8. Ozark National Forest, United States

Ozark Mountains.
Photo Credit: Depositphotos.

A U.S. college student had embarked on a trip to the Ozarks as part of a routine class activity. Her professor was experienced; he had taken students there for over 20 years.

The environmental science student lost her footing while taking a photo. She fell nearly 100 feet to the fear and shock of her professor and classmates.

A Close Call in Pamplona, Spain

Bull running.
Photo Credit: Depositphotos.

In 2019, an American tourist attending the running of the bulls in Pamplona nearly faced death while taking a selfie. The man had already safely completed the run.

The issue? He wanted to take a selfie to commemorate the experience. With his back turned, a bull rammed its horns into the tourist’s neck, sparking a two-hour operation that saved the man’s life. Perhaps the man will think twice next time before using animals for entertainment.

Most Common Country for Selfie Deaths

Map of India.
Photo Credit: Depositphotos.

India notoriously has high rates of selfie deaths. In a study conducted by Carnegie Mellon University and Indraprastha Institute of Information Delhi, 60% of selfie deaths between March 2014 and September 2016 occurred in India.

Safety Before Selfie

Woman looking at phone with a suprised face.
Photo Credit: Depositphotos.

After two incidents of selfie-induced drownings during the monsoon season in Mumbai, Indian police took to social media with the hashtag #SafetyBeforeSelfie. They urged locals and tourists to restrain from taking selfies near rivers and flooded areas, saying that taking a selfie could mean taking their lives.

Male vs. Female Selfie Deaths

Man taking selfie on a rock.
Photo Credit: Simonapilolla via Depositphotos.

Researchers performed a study on selfies in 2018 and discovered that men have a significantly higher chance of dying during a selfie than women. Only 27.5% of selfie deaths were female; 72.5% were male.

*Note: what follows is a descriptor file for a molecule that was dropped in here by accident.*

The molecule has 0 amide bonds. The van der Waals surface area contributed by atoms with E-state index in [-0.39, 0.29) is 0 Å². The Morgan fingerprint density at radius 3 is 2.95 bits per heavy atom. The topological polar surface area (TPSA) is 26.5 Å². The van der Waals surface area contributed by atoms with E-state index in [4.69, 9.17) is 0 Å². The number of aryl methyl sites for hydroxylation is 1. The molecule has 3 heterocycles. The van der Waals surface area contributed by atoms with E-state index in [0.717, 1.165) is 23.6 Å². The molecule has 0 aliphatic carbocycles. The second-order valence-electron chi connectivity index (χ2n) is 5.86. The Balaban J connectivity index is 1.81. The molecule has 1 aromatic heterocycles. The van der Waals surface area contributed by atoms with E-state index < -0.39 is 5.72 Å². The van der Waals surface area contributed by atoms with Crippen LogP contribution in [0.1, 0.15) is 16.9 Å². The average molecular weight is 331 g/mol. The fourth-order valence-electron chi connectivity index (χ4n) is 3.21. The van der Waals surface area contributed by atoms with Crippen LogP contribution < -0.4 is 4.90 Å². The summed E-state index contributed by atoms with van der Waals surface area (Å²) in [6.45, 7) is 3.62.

Why the Gender Gap?

Woman rolling eyes.
Photo Credit: Depositphotos.

The researchers broke down the 259 selfie deaths between October 2011 to November 2017 as having happened due to risky or non-risky behavior. Men had an approximately three times higher rate of risky behavior, causing significantly more deaths.

Age Matters

Old man taking a selfie.
Photo Credit: Depositphotos.

The same 2018 study revealed what most of us can probably already deduce — it’s uncommon to hear about older adults dying from selfies. At the time of the study, the mean age for selfie deaths was just shy of 23 years old.

Portofino’s Solution to Selfies

Areal view of Portofino.
Photo Credit: Depositphotos.

Portofino, an Italian fishing village that’s become a tourist mecca, has put the kibosh on selfie-taking in two favorite selfie spots. The main reason wasn’t to prevent tourists from dying, though.

Instead, Portofino’s mayor sympathized with the locals’ complaints about tourists blocking streets and crisscrossing through traffic to take a photo of themselves. Portofino’s selfie ban operates daily from 10:30 am to 6:00 pm.

Have Some Compassion

Hands holding a toy heart.
Photo Credit: Depositphotos.

While it’s easy to roll one’s eyes upon hearing about selfie deaths, the reality is that most of us have taken photos of ourselves. Yes, there’s undoubtedly personal responsibility that comes into play; deliberately taking a photo in an area that’s banned for safety is an indisputable no-no.

But not all selfie deaths happen from picture-perfect models trying to rack up views on their Instagram accounts, and the families are the ones left suffering from the public’s judgment.

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Tape measure around deflated globe balloon.